BC Government issues apology for historic wrongs against Sons of Freedom
Community programs, research, education, wellness and mental-health supports are part of a $10-million compensation package announced to provide lasting recognition of historical wrongs committed by the Province of B.C. against the Sons of Freedom Doukhobor and their families.
Attorney General Niki Sharma announced the package, on behalf of Premier David Eby, at an event held Thursday in Castlegar as part of a formal apology to the community.
She was joined by Katrine Conroy, MLA for Kootenay West; Brittny Anderson, MLA for Nelson-Creston; and Roly Russell, MLA for Boundary-Similkameen.
On Friday, Feb. 2, 2024, the Attorney General attended a community event in Grand Forks.
“We know this apology and recognition of past actions is long overdue,” said Niki Sharma, Attorney General.
“An apology is not enough to undo the trauma that the Sons of Freedom and their families endured, but we hope it can offer some relief for those who have carried this burden for so long. Our government is committed to accountability and transparency, to ensure that such harm never happens here again.”
Premier Eby will also deliver the apology in the legislature on Feb. 27, 2024.
“After many years of unrest and troubled relations, the Province forcibly removed children from their homes and communities, leaving parents to visit kids through chain link fences,” said Premier Eby.
“Courts would not let this happen today, and it should not have happened then. There is no more sacred a relationship than parent and child, and that relationship was broken for a whole community, resulting in harms that have echoed for generations. Today, we acknowledge the pain experienced by Sons of Freedom Doukhobor children and families. We will be offering an official apology on behalf of the Province of British Columbia later this month.”
Roly Russell, MLA for Boundary-Similkameen said government actions decades ago has caused enormous trauma in these communities.
“I deeply appreciate that Premier Eby and Attorney General Sharma recognize the importance of acknowledging these historic wrongs, and that they are formally apologizing for the harms done,” Russell said.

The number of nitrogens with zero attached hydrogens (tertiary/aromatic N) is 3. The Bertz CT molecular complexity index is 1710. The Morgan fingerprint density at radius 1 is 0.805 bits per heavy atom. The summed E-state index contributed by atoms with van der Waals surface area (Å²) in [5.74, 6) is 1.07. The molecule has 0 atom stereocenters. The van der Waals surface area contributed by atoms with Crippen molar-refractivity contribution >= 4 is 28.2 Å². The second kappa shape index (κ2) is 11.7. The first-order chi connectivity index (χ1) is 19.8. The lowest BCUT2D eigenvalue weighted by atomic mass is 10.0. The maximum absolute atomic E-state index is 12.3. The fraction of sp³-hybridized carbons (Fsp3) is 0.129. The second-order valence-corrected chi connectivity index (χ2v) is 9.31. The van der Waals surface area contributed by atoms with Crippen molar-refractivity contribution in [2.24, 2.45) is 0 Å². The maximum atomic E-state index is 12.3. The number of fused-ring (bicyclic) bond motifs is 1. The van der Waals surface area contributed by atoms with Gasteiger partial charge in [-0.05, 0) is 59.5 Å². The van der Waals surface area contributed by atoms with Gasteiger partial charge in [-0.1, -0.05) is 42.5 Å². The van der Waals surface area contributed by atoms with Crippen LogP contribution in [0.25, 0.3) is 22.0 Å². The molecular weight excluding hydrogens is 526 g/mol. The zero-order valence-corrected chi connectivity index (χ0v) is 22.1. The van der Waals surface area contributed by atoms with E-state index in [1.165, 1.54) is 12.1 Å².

“The Sons of Freedom have been waiting 70 years for this and I hope these actions offer some solace and comfort to all those directly and indirectly impacted.”
After being persecuted in Russia, the Doukhobors fled to Canada in 1899, with many settling in the Kootenay Boundary region in B.C.
During the first half of the 20th century, the Province targeted the Sons of Freedom, a group within the Doukhobor community, with fines and seizure of property for acts of civil disobedience, such as missing school and protesting nude.
In addition to imprisoning adults between 1953 and 1959, hundreds of children from the Sons of Freedom were forcibly removed from their families and placed in institutions.
“The apology given today by the Government of B.C. to the Sons of Freedom Doukhobor community has been long delayed and it is important that it has occurred,” said Katrine Conroy, MLA for Kootenay West.
“It is important for the survivors and their families to hear those words — ‘We are sorry’ — and critical for all of us as a province to acknowledge when harm has been done and to apologize for it. Through their example of toil and peaceful life, the community has shown great patience, and we hope this apology brings some peace to their lives.”
The $10-million initiative is a result of engagement with the community and will include funding to:
- preserve and promote the community’s cultural heritage and historic sites;
- support educational and cultural programs;
- conduct research and archive vital documents and oral histories; and
- expand access to mental-health services and wellness programs.
These initiatives aim to preserve the community’s history and experiences, and to foster a deeper understanding of the impact that historical injustices can have on survivors.